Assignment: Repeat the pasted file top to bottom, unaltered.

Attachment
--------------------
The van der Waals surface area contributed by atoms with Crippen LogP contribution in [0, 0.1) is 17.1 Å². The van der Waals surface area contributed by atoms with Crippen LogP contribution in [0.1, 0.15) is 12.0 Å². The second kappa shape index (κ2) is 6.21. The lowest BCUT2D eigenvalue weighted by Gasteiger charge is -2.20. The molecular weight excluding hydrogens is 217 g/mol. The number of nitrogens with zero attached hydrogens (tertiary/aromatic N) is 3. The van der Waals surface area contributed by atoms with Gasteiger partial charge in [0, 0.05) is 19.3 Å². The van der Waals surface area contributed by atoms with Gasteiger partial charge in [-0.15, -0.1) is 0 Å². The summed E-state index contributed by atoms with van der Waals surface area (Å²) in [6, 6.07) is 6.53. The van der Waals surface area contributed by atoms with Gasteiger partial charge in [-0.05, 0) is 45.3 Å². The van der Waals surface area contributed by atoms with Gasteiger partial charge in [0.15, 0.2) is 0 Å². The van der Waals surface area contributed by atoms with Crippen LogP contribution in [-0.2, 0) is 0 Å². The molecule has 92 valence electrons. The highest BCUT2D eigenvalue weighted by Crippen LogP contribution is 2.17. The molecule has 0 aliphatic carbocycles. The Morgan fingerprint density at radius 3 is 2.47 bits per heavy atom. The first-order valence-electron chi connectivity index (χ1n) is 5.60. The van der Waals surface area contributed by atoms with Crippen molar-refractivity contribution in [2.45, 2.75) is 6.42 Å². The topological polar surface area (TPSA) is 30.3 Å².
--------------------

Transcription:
The van der Waals surface area contributed by atoms with Crippen LogP contribution in [0, 0.1) is 17.1 Å². The van der Waals surface area contributed by atoms with Crippen LogP contribution in [0.1, 0.15) is 12.0 Å². The second kappa shape index (κ2) is 6.21. The lowest BCUT2D eigenvalue weighted by Gasteiger charge is -2.20. The molecular weight excluding hydrogens is 217 g/mol. The number of nitrogens with zero attached hydrogens (tertiary/aromatic N) is 3. The van der Waals surface area contributed by atoms with Gasteiger partial charge in [0, 0.05) is 19.3 Å². The van der Waals surface area contributed by atoms with Gasteiger partial charge in [-0.15, -0.1) is 0 Å². The summed E-state index contributed by atoms with van der Waals surface area (Å²) in [6, 6.07) is 6.53. The van der Waals surface area contributed by atoms with Gasteiger partial charge in [-0.05, 0) is 45.3 Å². The van der Waals surface area contributed by atoms with Gasteiger partial charge in [0.15, 0.2) is 0 Å². The van der Waals surface area contributed by atoms with Crippen LogP contribution in [-0.2, 0) is 0 Å². The molecule has 92 valence electrons. The highest BCUT2D eigenvalue weighted by Crippen LogP contribution is 2.17. The molecule has 0 aliphatic carbocycles. The Morgan fingerprint density at radius 3 is 2.47 bits per heavy atom. The first-order valence-electron chi connectivity index (χ1n) is 5.60. The van der Waals surface area contributed by atoms with Crippen molar-refractivity contribution in [2.45, 2.75) is 6.42 Å². The topological polar surface area (TPSA) is 30.3 Å².